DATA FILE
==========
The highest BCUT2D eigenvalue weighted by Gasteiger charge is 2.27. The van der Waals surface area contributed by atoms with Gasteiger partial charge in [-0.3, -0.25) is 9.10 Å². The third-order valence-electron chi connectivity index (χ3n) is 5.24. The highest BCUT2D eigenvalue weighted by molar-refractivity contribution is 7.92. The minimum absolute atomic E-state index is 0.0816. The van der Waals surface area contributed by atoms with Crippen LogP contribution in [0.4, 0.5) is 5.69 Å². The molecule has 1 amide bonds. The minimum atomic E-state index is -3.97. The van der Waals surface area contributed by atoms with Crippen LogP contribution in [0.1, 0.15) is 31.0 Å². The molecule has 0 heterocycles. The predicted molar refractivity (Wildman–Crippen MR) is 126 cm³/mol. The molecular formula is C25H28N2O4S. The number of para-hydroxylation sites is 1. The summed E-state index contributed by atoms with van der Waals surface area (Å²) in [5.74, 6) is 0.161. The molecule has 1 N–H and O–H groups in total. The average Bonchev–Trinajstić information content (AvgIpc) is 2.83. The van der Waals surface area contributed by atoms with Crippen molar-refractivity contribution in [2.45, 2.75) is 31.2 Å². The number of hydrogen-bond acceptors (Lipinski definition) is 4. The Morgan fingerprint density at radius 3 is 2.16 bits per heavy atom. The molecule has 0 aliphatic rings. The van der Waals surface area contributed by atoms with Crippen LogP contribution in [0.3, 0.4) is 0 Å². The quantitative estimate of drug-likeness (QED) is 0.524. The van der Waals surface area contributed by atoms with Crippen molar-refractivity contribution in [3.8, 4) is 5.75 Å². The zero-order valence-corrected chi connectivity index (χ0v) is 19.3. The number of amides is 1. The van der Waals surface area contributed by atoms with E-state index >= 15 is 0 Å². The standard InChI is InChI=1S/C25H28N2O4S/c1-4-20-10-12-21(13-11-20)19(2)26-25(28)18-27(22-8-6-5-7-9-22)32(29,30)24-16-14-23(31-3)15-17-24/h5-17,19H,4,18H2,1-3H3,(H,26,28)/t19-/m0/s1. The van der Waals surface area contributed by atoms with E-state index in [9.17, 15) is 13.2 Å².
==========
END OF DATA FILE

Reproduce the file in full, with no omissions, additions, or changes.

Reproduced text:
The highest BCUT2D eigenvalue weighted by Gasteiger charge is 2.27. The van der Waals surface area contributed by atoms with Gasteiger partial charge in [-0.3, -0.25) is 9.10 Å². The third-order valence-electron chi connectivity index (χ3n) is 5.24. The highest BCUT2D eigenvalue weighted by molar-refractivity contribution is 7.92. The minimum absolute atomic E-state index is 0.0816. The van der Waals surface area contributed by atoms with Crippen LogP contribution in [0.4, 0.5) is 5.69 Å². The molecule has 1 amide bonds. The minimum atomic E-state index is -3.97. The van der Waals surface area contributed by atoms with Crippen LogP contribution in [0.1, 0.15) is 31.0 Å². The molecule has 0 heterocycles. The predicted molar refractivity (Wildman–Crippen MR) is 126 cm³/mol. The molecular formula is C25H28N2O4S. The number of para-hydroxylation sites is 1. The summed E-state index contributed by atoms with van der Waals surface area (Å²) in [5.74, 6) is 0.161. The molecule has 1 N–H and O–H groups in total. The average Bonchev–Trinajstić information content (AvgIpc) is 2.83. The van der Waals surface area contributed by atoms with Crippen molar-refractivity contribution in [2.45, 2.75) is 31.2 Å². The number of hydrogen-bond acceptors (Lipinski definition) is 4. The Morgan fingerprint density at radius 3 is 2.16 bits per heavy atom. The molecule has 0 aliphatic rings. The van der Waals surface area contributed by atoms with Crippen LogP contribution in [0.3, 0.4) is 0 Å². The quantitative estimate of drug-likeness (QED) is 0.524. The van der Waals surface area contributed by atoms with Crippen molar-refractivity contribution in [3.8, 4) is 5.75 Å². The zero-order valence-corrected chi connectivity index (χ0v) is 19.3. The number of amides is 1. The van der Waals surface area contributed by atoms with E-state index >= 15 is 0 Å². The standard InChI is InChI=1S/C25H28N2O4S/c1-4-20-10-12-21(13-11-20)19(2)26-25(28)18-27(22-8-6-5-7-9-22)32(29,30)24-16-14-23(31-3)15-17-24/h5-17,19H,4,18H2,1-3H3,(H,26,28)/t19-/m0/s1. The van der Waals surface area contributed by atoms with E-state index in [9.17, 15) is 13.2 Å².